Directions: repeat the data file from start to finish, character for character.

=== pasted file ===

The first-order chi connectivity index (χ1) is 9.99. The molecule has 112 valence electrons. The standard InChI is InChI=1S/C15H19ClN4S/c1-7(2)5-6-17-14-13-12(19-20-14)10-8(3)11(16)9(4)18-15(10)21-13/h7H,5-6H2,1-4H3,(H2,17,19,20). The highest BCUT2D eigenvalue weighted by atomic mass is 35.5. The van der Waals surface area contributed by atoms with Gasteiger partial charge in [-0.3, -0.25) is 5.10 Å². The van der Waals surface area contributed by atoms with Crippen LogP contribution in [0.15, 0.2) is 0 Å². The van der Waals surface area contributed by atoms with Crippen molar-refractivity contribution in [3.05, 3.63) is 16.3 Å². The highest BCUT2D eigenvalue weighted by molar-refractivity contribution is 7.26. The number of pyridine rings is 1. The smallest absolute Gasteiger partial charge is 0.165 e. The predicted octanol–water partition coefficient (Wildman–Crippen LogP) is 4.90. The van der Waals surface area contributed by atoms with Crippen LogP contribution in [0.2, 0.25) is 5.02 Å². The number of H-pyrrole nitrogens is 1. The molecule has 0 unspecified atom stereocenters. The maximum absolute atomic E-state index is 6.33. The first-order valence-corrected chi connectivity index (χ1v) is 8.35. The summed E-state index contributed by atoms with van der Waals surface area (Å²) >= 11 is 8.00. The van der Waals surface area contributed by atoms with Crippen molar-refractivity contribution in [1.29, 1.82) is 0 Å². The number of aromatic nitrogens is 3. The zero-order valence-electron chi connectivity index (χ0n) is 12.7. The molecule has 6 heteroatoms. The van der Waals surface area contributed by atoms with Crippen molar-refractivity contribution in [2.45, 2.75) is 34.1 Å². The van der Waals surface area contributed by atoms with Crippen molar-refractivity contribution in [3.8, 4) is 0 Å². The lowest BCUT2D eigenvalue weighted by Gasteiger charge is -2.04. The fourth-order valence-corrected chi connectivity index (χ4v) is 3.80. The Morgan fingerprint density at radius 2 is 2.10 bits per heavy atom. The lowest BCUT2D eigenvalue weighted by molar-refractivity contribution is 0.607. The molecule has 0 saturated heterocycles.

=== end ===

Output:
The first-order chi connectivity index (χ1) is 9.99. The molecule has 112 valence electrons. The standard InChI is InChI=1S/C15H19ClN4S/c1-7(2)5-6-17-14-13-12(19-20-14)10-8(3)11(16)9(4)18-15(10)21-13/h7H,5-6H2,1-4H3,(H2,17,19,20). The highest BCUT2D eigenvalue weighted by atomic mass is 35.5. The van der Waals surface area contributed by atoms with Gasteiger partial charge in [-0.3, -0.25) is 5.10 Å². The van der Waals surface area contributed by atoms with Crippen LogP contribution in [0.15, 0.2) is 0 Å². The van der Waals surface area contributed by atoms with Crippen molar-refractivity contribution in [3.05, 3.63) is 16.3 Å². The highest BCUT2D eigenvalue weighted by molar-refractivity contribution is 7.26. The number of pyridine rings is 1. The smallest absolute Gasteiger partial charge is 0.165 e. The predicted octanol–water partition coefficient (Wildman–Crippen LogP) is 4.90. The van der Waals surface area contributed by atoms with Crippen LogP contribution in [0.2, 0.25) is 5.02 Å². The number of H-pyrrole nitrogens is 1. The molecule has 0 unspecified atom stereocenters. The maximum absolute atomic E-state index is 6.33. The first-order valence-corrected chi connectivity index (χ1v) is 8.35. The summed E-state index contributed by atoms with van der Waals surface area (Å²) >= 11 is 8.00. The van der Waals surface area contributed by atoms with Crippen molar-refractivity contribution in [1.29, 1.82) is 0 Å². The number of aromatic nitrogens is 3. The zero-order valence-electron chi connectivity index (χ0n) is 12.7. The molecule has 6 heteroatoms. The van der Waals surface area contributed by atoms with Crippen molar-refractivity contribution in [2.45, 2.75) is 34.1 Å². The van der Waals surface area contributed by atoms with Crippen molar-refractivity contribution in [3.8, 4) is 0 Å². The lowest BCUT2D eigenvalue weighted by Gasteiger charge is -2.04. The fourth-order valence-corrected chi connectivity index (χ4v) is 3.80. The Morgan fingerprint density at radius 2 is 2.10 bits per heavy atom. The lowest BCUT2D eigenvalue weighted by molar-refractivity contribution is 0.607. The molecule has 0 saturated heterocycles.